The dog tries to jump in on our games as well, which is hard because golden retrievers aren’t bred to catch or hit softballs. But maybe the dog isn’t so confused, after all. Maybe she just gets the idea that when family and friends are out playing a game together, life can be really good – win, lose or wedgie.

Wednesday, May 2, 2012

Pressing Pause

When my parents bought our first VCR almost 30 years ago, I can remember looking on in amazement as they pressed the “FF” button on the machine. There was the movie, passing before me silently at super-speed. My dad used to use that feature when he wanted to bypass a love scene – he’d stand in front of the TV, press fast-forward, and let his body shield us from the (gasp!) passion taking place.

We craned our necks to try and sneak a peak. That first encounter with fast-forward seems so quaint in 2012, especially since I’m at a point where it feels as if my regular life is moving at the same speed as those old VCR tapes from 1983. From work to family to volunteer activities to errands to housecleaning, I’ve felt in recent months as if this life is moving so fast that I simply can’t keep up. Too much is happening at once; just too much.

We’ve all been there. But when we are, we might find ourselves asking a few questions: How can I slow down this runaway train and feel whole again? Is there such a thing as down time? And if I find that time again, will it bring with it the inner peace I know is out there somewhere?

In between today’s work life and home life, I attended a seminar at my school. It was coordinated by a colleague who has brought a visiting poet to our school for 10 years running. This year’s visiting poet was Michael Dickman, an award-winning and widely-published literary star. In the seminar, Dickman led a group of students and educators in a wonderful close read of a Jane Kenyon poem. But in between the lines of this poem, he kept sprinkling in little pieces of life and writerly advice. I took notes.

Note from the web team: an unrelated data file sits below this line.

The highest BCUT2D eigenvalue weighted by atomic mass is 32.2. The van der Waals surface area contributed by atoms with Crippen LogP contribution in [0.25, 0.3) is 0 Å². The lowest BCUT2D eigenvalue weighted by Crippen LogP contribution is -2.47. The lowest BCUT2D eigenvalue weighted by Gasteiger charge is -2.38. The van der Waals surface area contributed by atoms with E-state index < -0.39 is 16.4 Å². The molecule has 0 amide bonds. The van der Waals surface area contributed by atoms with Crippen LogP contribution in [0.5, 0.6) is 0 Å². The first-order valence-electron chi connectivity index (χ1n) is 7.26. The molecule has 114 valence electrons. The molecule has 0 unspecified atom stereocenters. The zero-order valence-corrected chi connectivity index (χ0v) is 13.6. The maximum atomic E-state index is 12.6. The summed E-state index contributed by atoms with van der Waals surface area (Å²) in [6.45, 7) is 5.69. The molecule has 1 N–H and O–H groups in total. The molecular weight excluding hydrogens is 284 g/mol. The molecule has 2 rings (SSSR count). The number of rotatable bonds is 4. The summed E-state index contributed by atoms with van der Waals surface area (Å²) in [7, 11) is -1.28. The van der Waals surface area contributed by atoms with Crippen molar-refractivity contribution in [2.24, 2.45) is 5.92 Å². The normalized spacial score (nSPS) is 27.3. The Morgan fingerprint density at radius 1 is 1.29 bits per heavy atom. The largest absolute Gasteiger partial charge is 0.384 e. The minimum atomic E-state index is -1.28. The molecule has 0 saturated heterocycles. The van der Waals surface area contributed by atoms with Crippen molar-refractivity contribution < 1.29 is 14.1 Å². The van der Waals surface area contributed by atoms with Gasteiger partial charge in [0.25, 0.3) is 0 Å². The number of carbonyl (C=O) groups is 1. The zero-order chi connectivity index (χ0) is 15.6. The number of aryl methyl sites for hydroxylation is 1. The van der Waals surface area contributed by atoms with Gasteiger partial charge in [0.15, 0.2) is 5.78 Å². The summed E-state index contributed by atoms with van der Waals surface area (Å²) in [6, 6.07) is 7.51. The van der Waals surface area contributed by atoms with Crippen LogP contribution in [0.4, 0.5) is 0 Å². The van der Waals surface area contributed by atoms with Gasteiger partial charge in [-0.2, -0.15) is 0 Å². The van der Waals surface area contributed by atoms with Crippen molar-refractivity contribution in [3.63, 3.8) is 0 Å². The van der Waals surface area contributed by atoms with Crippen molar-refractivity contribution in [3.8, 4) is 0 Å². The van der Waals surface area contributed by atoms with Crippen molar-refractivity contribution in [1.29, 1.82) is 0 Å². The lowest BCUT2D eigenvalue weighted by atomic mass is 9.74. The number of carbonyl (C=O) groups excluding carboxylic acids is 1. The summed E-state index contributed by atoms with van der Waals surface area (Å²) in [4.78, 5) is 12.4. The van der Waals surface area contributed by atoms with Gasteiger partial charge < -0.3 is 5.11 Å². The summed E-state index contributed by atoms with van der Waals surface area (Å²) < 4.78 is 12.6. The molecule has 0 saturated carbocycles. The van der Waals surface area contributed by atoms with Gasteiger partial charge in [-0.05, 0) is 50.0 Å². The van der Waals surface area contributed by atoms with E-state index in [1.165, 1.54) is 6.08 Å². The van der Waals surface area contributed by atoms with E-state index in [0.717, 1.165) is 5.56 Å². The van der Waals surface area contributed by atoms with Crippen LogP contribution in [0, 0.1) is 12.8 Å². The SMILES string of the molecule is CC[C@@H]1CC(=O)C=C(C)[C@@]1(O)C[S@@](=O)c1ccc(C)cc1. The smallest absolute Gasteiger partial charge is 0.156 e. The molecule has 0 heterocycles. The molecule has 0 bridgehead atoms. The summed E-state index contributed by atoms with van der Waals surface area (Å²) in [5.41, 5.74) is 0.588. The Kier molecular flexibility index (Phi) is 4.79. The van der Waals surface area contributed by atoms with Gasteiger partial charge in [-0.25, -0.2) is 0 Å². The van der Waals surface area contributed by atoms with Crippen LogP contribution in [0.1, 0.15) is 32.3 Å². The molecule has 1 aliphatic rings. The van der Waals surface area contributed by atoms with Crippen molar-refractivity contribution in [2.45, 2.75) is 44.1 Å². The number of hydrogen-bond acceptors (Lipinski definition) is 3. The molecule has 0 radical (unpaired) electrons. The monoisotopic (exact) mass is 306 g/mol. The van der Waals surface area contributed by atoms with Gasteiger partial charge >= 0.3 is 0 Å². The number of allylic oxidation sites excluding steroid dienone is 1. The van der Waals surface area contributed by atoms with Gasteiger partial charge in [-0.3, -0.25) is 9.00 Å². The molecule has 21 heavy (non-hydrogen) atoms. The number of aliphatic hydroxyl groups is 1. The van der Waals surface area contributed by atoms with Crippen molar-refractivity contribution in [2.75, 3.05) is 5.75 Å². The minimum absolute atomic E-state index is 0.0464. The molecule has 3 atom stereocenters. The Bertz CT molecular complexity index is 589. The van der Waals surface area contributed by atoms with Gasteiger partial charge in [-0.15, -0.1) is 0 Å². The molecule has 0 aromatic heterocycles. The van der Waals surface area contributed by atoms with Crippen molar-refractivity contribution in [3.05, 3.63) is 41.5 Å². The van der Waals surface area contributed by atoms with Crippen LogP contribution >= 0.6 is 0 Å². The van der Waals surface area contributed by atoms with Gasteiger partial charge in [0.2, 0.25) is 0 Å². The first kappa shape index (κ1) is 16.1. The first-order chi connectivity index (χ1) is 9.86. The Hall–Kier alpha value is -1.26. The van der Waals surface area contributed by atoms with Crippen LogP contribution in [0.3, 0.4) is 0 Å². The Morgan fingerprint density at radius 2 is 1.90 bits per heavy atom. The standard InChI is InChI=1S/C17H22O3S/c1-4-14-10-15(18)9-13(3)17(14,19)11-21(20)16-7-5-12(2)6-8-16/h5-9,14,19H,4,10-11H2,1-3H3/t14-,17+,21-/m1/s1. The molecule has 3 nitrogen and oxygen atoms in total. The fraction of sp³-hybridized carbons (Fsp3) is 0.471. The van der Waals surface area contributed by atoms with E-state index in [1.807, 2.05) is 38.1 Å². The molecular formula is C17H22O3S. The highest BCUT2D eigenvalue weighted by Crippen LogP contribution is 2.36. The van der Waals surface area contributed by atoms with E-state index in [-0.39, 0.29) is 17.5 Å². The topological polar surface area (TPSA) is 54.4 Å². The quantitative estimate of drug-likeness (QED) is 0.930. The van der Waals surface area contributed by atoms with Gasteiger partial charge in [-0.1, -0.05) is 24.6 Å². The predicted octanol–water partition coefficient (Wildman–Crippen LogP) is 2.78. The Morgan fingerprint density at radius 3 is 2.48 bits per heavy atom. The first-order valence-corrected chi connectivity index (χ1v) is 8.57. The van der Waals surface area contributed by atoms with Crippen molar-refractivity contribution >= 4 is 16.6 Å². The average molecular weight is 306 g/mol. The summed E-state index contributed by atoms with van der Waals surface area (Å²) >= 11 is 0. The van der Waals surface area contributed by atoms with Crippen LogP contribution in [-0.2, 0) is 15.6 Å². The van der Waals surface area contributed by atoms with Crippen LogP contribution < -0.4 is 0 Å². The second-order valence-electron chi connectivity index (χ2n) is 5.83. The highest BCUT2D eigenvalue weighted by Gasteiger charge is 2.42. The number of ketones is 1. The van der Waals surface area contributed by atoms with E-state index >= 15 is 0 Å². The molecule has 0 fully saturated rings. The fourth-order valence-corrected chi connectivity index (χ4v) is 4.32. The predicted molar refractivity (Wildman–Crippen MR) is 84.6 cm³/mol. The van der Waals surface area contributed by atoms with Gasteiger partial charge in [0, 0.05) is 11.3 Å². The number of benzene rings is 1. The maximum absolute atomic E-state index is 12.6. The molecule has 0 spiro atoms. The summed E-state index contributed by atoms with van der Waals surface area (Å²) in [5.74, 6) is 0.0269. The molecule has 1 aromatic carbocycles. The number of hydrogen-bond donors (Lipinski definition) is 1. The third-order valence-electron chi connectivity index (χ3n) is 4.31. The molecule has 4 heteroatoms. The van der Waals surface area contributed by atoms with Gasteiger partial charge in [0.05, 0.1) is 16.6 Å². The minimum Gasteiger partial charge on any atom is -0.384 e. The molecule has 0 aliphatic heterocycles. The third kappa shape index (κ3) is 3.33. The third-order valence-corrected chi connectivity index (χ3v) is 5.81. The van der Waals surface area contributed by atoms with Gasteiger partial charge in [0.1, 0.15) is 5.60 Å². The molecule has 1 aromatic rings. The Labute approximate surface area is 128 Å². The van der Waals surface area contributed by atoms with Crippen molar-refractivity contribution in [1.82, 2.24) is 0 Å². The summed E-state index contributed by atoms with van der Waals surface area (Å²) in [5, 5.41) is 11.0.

“If you have an intimate relationship with language,” Dickman said, “that will mean that you will have a better life.”

Later on in the session: “Really great art can make you see the world again as if for the first time. Something that can lead you to hold still for a moment and really see the world is pretty remarkable at this point in time.”

Still later: “People who write more are better writers.” And, finally, “Poetry can help prepare you for things you don’t even know are coming.”

As I scramble through these hectic hours, my legs running like Fred Flintstone in his car, something nags at me most days. It’s a simple mantra, and sometimes it whispers in my ear, while other times I don’t even hear it.

Sit down and write. You’ll feel better. It makes you whole. 

I don’t write poetry like Michael Dickman does. I’m a prose guy, but that doesn’t matter. Everything I heard this man say today resonated clearly with my own living and writing self. It brought the whispers to a louder volume – and, if only for a moment, it got me to hit the pause button for a while.

So here I sit, putting some words into this blog for the first time in a month. Perhaps there will be another one soon after. Perhaps some other writing as well. In the springtime, Michael Dickman sometimes writes poetry while at baseball games. He roots for the Tigers – of both Detroit and Princeton. We talked about baseball for a little while after the seminar. Poets tend to gravitate toward this sport, which unfolds in both a narrative and lyric manner.

I told him that I write a blog about baseball and life. He scribbled down the web address. I thanked him, and left him with the teens who had wonderful questions to ask. I drove home, popped in a Johnny Cash CD, and tried for a while to press play instead of fast-forward. It felt right; I think I might try it again soon. And you know, my dad’s not standing in the way anymore, with the remote in hand. I can experience the passion all for myself now.